Healthcare professionals, relief workers and drone manufacturers have recommended extensive use of drones in India’s battle against COVID-19 and other pandemics that could arise in the future. This they believe will help in protecting frontline workers avoid unnecessary exposure to infection and also in monitoring law and order.
Air force veteran, group captain MJ Augustine feels that this is the right time to maximise the benefits offered by the drone technology platform. Together with his spouse, Augustine is founder of AutoMicroUAS Autotech, pioneers among the drone manufacturers in the country.
“Our company is working on technologies to identify if people are mostly staying indoors during the period of the lockdown as well as maintaining social distancing,” he informed. AutoMicroUAS is currently in talks with a couple of state governments to provide solutions in this regard and is working on a prototype that will offer the endurance or running time of nearly two hours.
Drones can also be used for making a public broadcast. For instance, Augustine flew a drone that played the Hindi version of the popular song, We Shall Overcome, over a 36 sq. km area in Delhi’s Dwarka on the day of the nationwide Janta or People’s Curfew on March 22.
Government committed to supporting the use of drones
India had announced regulations to permit as well as appropriately safeguard the commercial application of various drone technologies in 2018. In January, the ministry of civil aviation (MoCA) released the draft note on Drone Policy 2.0, focusing on beyond visual line of sight (BVLOS) operations, in the public domain for comments.
Speaking to EastMojo, joint secretary, MoCA, Amber Dubey said, “Drones have huge applications especially in mass benefit areas like healthcare, disaster relief, agribusiness and law enforcement. The government is keen to provide all possible help to promote the drone industry.”
Dubey also looks after the drone division at the ministry.
Dr Soumya Sagar, a graduate from the All India Institute of Medical Sciences (AIIMS), New Delhi, and currently pursuing research in the US, told EastMojo, “Drones can be deployed to deliver personal protective equipment (PPE) kits, medicine and even specimens for medical testing to the nearest labs.”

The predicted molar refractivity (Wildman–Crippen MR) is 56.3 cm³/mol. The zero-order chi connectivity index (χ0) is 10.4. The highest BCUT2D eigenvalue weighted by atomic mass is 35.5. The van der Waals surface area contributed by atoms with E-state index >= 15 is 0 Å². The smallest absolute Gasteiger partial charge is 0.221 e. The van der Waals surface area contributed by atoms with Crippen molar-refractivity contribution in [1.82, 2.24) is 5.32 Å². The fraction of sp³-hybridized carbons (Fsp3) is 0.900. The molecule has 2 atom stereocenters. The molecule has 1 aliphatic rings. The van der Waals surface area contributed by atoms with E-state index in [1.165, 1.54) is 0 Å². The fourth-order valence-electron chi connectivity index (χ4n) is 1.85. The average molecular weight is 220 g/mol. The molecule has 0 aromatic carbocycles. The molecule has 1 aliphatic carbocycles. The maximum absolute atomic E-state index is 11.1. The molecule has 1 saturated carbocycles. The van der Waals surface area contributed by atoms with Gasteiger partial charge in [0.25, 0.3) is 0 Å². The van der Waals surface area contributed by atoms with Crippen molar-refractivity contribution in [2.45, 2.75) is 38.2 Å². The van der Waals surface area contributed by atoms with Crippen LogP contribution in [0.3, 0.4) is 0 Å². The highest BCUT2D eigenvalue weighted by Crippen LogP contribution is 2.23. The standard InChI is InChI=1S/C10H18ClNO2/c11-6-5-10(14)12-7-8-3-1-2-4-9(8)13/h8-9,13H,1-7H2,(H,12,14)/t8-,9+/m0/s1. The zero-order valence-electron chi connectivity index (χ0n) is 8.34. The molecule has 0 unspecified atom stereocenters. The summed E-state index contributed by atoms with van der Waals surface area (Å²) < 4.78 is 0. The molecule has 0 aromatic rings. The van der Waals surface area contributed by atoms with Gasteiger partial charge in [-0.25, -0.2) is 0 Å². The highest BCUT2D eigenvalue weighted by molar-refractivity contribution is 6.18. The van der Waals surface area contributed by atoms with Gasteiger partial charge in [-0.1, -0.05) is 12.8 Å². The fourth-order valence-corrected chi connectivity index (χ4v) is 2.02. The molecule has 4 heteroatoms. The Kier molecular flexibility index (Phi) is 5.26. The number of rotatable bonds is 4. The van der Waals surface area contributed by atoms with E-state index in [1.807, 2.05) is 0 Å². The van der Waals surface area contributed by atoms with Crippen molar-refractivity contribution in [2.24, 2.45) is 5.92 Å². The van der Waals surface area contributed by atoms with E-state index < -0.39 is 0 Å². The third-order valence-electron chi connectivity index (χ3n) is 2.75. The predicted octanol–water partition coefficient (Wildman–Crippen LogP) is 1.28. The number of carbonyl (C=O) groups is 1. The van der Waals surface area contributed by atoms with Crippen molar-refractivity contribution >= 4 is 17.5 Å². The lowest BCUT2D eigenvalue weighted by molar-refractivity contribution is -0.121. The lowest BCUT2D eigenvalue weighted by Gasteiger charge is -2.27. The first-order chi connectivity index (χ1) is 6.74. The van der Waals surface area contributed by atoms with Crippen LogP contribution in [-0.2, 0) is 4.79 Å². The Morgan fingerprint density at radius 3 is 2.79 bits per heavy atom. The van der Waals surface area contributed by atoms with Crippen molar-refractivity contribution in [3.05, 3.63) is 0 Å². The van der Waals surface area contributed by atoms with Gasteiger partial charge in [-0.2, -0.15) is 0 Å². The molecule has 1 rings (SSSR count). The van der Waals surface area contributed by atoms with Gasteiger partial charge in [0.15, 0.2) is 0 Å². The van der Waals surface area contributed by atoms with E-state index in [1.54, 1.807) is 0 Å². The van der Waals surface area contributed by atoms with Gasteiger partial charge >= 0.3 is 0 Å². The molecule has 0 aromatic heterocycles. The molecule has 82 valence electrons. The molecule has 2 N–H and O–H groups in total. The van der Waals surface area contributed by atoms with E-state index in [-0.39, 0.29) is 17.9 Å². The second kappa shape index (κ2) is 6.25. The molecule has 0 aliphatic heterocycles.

Sagar feels that drones could also be utilised in decontamination to minimise the risk of contagion from spreading further. “Bigger and more powerful drones can be used to spray chemicals to sterilise the affected environment,” he said.
Augustine strongly seconds the idea. “We had designed a drone for the agriculture sector for spraying of insecticides and nutrients in fields. We have modified the same drone to decontaminate large areas,” he claimed.
“The biggest advantage that the drone offers is that you don’t have to physically visit an affected area, which keeps you out of the harm’s way. Although most people are not aware, disinfectants are in themselves a health hazard for workers. Such applications would particularly be useful in areas like the states of the Northeast where getting to several villages in emergencies takes hours due to uneven terrain,” he informed.
During a 2016 project in Sri Lanka’s tea estates, Augustine discovered that the average life expectancy of those involved in spraying insecticides on bushes was around 45 years. Consequently, several times workers scared for their health would pour the insecticides into the earth when no one was watching.
“From the point of view of the safety of the personnel, this is one area where drones would prove to be most effective,” he said.
With speculations running rife about the world’s biggest lockdown getting extended beyond April 14, there are enough compelling reasons to encourage the use of drones as part of the concerted effort being made by the government and other agencies to prevent COVID-19 from devolving into a full-blown health crisis in the world’s second most populous nation, experts said.
Relief worker, Narinder Pal Singh Lubana feels, “Drones can be used to monitor crowds. This will greatly help the police as well as facilitate social distancing in public places.”
An advocate by profession in the Punjab and Haryana High Court, Chandigarh, Lubana suggested that drones can additionally be used in providing an important safeguard to doctors and other people involved in relief work. “Food articles can be sent in a targeted manner to areas or homes where people are quarantined. Similarly, a doctor can provide consultation to patients through video conferencing and the necessary medicines can then be reached to them using drones” he said.